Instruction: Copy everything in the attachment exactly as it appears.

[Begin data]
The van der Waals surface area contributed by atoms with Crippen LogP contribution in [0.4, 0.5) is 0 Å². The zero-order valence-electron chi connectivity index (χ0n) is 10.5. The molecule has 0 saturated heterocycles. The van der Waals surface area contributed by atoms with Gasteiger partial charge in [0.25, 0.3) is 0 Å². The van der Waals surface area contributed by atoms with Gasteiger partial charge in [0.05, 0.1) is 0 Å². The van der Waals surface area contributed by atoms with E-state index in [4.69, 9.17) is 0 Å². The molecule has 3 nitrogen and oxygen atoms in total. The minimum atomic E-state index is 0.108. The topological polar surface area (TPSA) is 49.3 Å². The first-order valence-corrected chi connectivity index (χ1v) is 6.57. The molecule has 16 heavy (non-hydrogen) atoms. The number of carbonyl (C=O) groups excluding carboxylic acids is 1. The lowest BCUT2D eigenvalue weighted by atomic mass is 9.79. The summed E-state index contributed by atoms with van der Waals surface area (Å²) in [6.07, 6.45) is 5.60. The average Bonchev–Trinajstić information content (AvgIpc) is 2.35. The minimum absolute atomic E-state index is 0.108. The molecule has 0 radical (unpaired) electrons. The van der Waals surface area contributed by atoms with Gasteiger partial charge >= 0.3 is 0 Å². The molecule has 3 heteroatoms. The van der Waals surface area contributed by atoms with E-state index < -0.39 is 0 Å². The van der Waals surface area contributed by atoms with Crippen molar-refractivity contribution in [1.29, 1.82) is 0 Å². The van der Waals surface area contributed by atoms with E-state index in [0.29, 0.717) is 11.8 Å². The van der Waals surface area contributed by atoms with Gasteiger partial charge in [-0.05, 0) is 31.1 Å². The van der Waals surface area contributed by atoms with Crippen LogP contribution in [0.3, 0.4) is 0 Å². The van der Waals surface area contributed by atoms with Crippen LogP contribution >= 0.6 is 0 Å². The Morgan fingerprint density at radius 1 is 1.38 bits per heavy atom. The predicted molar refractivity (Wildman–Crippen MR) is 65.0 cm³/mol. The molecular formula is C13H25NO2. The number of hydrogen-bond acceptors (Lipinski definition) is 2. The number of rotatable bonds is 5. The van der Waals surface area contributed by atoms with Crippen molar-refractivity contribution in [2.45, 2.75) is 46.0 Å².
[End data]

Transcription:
The van der Waals surface area contributed by atoms with Crippen LogP contribution in [0.4, 0.5) is 0 Å². The zero-order valence-electron chi connectivity index (χ0n) is 10.5. The molecule has 0 saturated heterocycles. The van der Waals surface area contributed by atoms with Gasteiger partial charge in [0.25, 0.3) is 0 Å². The van der Waals surface area contributed by atoms with Gasteiger partial charge in [0.05, 0.1) is 0 Å². The van der Waals surface area contributed by atoms with E-state index in [4.69, 9.17) is 0 Å². The molecule has 3 nitrogen and oxygen atoms in total. The minimum atomic E-state index is 0.108. The topological polar surface area (TPSA) is 49.3 Å². The first-order valence-corrected chi connectivity index (χ1v) is 6.57. The molecule has 16 heavy (non-hydrogen) atoms. The number of carbonyl (C=O) groups excluding carboxylic acids is 1. The lowest BCUT2D eigenvalue weighted by atomic mass is 9.79. The summed E-state index contributed by atoms with van der Waals surface area (Å²) in [6.07, 6.45) is 5.60. The average Bonchev–Trinajstić information content (AvgIpc) is 2.35. The minimum absolute atomic E-state index is 0.108. The molecule has 0 radical (unpaired) electrons. The van der Waals surface area contributed by atoms with Gasteiger partial charge >= 0.3 is 0 Å². The molecule has 3 heteroatoms. The van der Waals surface area contributed by atoms with E-state index < -0.39 is 0 Å². The van der Waals surface area contributed by atoms with Crippen molar-refractivity contribution in [1.29, 1.82) is 0 Å². The van der Waals surface area contributed by atoms with E-state index in [0.29, 0.717) is 11.8 Å². The van der Waals surface area contributed by atoms with Gasteiger partial charge in [-0.05, 0) is 31.1 Å². The van der Waals surface area contributed by atoms with Crippen LogP contribution in [0.3, 0.4) is 0 Å². The van der Waals surface area contributed by atoms with Crippen LogP contribution >= 0.6 is 0 Å². The Morgan fingerprint density at radius 1 is 1.38 bits per heavy atom. The predicted molar refractivity (Wildman–Crippen MR) is 65.0 cm³/mol. The molecular formula is C13H25NO2. The number of hydrogen-bond acceptors (Lipinski definition) is 2. The number of rotatable bonds is 5. The van der Waals surface area contributed by atoms with Crippen molar-refractivity contribution in [2.45, 2.75) is 46.0 Å².